How important is organic?

by on 09/01/2013

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In this world full of chemicals and pollutants, no-one can say ‘I always avoid chemicals’. It just isn’t possible always to be 100% organic. Even plastic containers leak a few molecules into the food contents. Store them for weeks or months – and it’s more than a few molecules.

You could go and live on a desert island with no manufactured food at all! But even then you’d get the airborne pollution from the outside world.

In the circumstances, all you can do is ‘the best you can’. Eat organic fresh fruit and vegetables – as much as you can. Avoid chemical additives – as much as you can. Get in some exercise and some relaxation every day – as often as you can.

What kills you?

What kills most people off (remember, most people die of cancer and heart disease) is NOT what you inherit; it’s what your habits are 90% of the time! Your genes are involved, of course; but for most people, bad habits are what lead to cancer and heart disease. And ‘organic’ is one good habit to get into.

A day or two without exercise won’t kill you. The week with no fresh fruit won’t drag you under. The month when you are under extra stress won’t do it either.

There are exceptions to the general health rules, of course – the occasional centenarian who has smoked for 50 years, and has never looked a vegetable in the face, for example. But you cannot rely on being one of these!

Having poor health habits 90% of the time probably WILL kill you! It may take a long time – but it is very, very likely to catch up with you sooner or later. So – do get into the organic habit if you can. It WILL help.

Organic helps

This is the backdrop against which you must view ‘organic’ food. It won’t guarantee you will live longer – or healthier; but it’s definitely one step in the right direction.

Go for it!

Why? In the short term; you will avoid eating some of the residues contained in foods grown with chemical fertilizers. In general, fewer chemicals found in organic food means less chance of cancer.

In the long term; you are reducing the chemicals which run off farmers’ land and into the water table. This runs into rivers and the sea, and comes back to us in drinking water and in fish we may eat. Again, fewer chemicals means less cancer – for ourselves and our children’s children.

Is all organic food good?

Of course, manufacturers and producers have caught on to the trend towards organic – and are trying to bend the rules. For example, they can go to the places in the world where the organic standards are lowest, and produce food there! Tut tut!

That is life – that is manufacturing! After all, there are over 700 bodies in the world certifying organic standards; some of them must set easier standards than others.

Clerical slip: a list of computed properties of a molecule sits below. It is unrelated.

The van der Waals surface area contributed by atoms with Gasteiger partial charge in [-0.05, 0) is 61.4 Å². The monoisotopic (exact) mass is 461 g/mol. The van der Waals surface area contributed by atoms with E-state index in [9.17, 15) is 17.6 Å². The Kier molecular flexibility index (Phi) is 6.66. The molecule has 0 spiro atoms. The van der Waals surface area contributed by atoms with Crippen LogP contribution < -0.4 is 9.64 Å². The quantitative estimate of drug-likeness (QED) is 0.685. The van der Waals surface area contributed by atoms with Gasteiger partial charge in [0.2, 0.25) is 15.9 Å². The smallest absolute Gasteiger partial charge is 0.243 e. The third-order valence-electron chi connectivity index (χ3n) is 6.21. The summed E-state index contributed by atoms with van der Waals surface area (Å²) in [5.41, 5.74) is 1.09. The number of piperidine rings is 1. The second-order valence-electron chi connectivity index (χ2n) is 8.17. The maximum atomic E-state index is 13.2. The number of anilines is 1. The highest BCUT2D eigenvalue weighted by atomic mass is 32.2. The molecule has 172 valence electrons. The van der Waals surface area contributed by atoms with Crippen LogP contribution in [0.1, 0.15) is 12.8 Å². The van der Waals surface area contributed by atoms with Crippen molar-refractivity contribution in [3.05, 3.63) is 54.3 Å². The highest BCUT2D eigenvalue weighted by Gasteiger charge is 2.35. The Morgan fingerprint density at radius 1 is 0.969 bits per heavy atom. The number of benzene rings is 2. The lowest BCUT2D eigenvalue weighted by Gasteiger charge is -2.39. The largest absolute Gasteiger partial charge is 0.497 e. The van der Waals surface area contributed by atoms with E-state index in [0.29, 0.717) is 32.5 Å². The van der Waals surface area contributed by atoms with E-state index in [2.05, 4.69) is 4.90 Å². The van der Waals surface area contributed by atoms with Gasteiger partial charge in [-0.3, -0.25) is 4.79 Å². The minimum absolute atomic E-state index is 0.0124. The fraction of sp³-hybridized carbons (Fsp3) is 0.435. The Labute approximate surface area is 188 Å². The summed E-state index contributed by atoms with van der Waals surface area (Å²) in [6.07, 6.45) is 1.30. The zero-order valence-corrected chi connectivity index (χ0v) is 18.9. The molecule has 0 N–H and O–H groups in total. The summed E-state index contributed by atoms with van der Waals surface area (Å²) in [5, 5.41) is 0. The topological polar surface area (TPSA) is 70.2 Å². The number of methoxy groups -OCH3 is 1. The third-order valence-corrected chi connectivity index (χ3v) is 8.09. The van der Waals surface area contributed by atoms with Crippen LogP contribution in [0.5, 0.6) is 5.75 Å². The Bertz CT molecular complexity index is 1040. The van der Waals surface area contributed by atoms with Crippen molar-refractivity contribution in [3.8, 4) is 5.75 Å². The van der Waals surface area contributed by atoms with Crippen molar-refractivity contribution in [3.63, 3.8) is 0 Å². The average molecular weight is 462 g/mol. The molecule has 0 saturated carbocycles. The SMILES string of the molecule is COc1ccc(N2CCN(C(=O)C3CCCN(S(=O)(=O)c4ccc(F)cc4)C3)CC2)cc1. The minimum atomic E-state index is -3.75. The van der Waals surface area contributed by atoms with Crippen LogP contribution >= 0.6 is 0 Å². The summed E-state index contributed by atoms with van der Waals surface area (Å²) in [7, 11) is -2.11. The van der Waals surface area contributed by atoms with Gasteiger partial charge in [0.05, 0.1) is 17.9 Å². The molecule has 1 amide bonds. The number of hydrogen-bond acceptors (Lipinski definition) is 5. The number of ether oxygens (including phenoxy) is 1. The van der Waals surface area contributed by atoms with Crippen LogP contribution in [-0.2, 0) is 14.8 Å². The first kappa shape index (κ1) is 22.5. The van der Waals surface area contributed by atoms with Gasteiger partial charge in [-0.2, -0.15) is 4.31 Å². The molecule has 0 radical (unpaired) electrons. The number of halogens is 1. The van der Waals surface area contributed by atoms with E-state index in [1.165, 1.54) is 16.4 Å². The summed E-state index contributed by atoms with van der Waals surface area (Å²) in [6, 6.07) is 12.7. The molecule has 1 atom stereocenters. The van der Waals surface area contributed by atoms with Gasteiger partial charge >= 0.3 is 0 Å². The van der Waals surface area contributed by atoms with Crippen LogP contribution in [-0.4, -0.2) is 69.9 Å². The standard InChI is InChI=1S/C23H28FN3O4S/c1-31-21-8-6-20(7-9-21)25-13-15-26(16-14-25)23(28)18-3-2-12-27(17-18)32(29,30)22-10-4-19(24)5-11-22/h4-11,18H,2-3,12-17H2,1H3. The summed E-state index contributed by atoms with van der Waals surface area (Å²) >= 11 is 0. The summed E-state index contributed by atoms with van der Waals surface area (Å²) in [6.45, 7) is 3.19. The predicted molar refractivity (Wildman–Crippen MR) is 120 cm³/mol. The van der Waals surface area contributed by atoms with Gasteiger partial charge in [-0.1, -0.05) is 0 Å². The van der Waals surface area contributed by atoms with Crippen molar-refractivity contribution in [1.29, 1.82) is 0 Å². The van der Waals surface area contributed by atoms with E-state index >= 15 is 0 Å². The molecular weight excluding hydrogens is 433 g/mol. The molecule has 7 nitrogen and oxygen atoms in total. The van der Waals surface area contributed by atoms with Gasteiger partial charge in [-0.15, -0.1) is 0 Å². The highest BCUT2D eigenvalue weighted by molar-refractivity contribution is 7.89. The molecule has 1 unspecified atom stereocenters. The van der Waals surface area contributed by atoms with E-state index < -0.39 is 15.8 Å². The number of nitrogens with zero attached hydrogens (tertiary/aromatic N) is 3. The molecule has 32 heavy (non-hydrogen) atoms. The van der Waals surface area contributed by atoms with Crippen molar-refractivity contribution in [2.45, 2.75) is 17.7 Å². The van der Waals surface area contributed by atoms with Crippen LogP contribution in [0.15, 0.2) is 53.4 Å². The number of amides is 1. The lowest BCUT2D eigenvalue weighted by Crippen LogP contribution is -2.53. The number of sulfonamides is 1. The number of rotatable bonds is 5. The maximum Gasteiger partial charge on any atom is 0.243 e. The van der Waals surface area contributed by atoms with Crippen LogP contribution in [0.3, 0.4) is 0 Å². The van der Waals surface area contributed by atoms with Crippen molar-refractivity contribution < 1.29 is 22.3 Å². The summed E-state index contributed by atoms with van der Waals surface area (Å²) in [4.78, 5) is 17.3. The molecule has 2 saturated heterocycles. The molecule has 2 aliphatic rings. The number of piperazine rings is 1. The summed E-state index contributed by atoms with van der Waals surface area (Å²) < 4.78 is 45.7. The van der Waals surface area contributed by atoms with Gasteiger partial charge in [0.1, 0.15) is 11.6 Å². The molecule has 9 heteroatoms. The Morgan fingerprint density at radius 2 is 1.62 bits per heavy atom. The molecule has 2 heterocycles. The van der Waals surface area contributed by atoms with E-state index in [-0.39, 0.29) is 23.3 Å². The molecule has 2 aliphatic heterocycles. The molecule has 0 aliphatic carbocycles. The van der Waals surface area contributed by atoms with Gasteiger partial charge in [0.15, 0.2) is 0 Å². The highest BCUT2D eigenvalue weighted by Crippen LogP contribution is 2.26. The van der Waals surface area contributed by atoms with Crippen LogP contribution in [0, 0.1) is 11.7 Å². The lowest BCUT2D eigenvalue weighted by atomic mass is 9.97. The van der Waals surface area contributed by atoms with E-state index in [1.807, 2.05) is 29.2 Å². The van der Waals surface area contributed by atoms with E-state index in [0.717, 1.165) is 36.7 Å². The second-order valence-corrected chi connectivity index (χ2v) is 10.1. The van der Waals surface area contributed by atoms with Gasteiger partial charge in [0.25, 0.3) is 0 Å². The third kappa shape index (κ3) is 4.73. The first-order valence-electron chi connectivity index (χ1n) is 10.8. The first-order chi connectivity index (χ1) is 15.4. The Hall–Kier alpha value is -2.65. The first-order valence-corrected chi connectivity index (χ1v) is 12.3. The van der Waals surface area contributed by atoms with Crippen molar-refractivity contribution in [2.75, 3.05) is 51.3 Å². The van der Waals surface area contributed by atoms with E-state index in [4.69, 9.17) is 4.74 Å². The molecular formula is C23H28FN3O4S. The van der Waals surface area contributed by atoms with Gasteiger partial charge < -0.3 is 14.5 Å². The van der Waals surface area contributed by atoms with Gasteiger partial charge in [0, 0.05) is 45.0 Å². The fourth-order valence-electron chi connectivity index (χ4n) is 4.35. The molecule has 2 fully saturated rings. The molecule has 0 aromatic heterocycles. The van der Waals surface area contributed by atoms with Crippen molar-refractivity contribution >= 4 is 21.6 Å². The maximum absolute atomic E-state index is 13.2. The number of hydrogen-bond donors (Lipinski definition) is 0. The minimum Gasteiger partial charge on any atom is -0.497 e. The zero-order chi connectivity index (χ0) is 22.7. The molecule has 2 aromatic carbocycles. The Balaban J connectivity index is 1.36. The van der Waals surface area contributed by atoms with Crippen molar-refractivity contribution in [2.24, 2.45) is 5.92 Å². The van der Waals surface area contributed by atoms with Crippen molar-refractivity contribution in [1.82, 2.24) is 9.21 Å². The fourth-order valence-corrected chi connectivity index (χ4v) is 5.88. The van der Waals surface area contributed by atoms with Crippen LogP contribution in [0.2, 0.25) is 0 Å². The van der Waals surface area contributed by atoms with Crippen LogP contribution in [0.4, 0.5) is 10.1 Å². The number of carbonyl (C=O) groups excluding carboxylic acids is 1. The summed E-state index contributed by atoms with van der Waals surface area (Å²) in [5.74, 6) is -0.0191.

In the UK, the Soil Association and Demeter are two examples of organisations setting stringent standards.

Practically, standards are bound to improve generally. For now, just accept that most organically labelled food is better than most non-organic food.

How much is the organic market growing?

In the UK, 70 new organic products were launched on the market in the last half of 1999 (Marketing Week). Sales of organic food now exceed £1.2bn in the UK; hence the supermarkets and others are jumping on this one food area where growth is rapid, and price resistance is low.

The success of organic manufacturing depends on being able to find enough ingredients of the right quality. Then, prices reduce as economies of scale kick in.

Organic boxes

In the UK, ‘organic boxes’ are becoming more and more popular. Under these schemes, you buy either your choice of organic produce, or take ‘pot luck’ and get a box of whatever is in season. The downside – do you really want four swedes?

Seriously though – many people benefit from these schemes. (And I like swede – just not 4 in a week…)

Some of the box systems in the UK can be found at:

Able & Cole

Riverford organic farms

Government subsidies for organic

Governments are starting to subsidise organic farming more as they accept the health benefits – and the fact that so many people really want organic food. This has the advantage of bringing down the price of organic food. However, it also means that it will attract suppliers whose efforts to maximise profits will reduce the quality of the organic food on offer. This is inevitable.

Are there dangers to organic food?

There have been some scares about organic food – especially, it seems, as the non-organic movement fight back against what they see as a growing threat.

For example, a scientist from the Scottish Crop Institute claimed that organic foods were riskier because their reliance on manure meant that E Coli and other infections were more likely.

The Soil Association, who certify organic crops, said the claims were ‘ridiculous’, and that they had ‘anticipated a backlash’ against organic foods. Rigorous standards are applied to organic crops which dictate when manure is allowed to be applied to the land, so that it is perfectly safe by harvest time.

In fact, there is probably more chance of a problem from the slurry permitted to be sprayed onto non-organic crops, which is less regulated.

Summary

So – is it good to ‘go for organic’? YES

Will organic food make you healthy if the rest of your diet is chips and steak? NO!

Is organic food one more thing which, used consistently, will help you to get healthy and stay healthy? DEFINITELY.

Use organic food wherever you can. Where there is a huge price premium – you may choose to go for non-organic. But wherever you can – choose organic for health.

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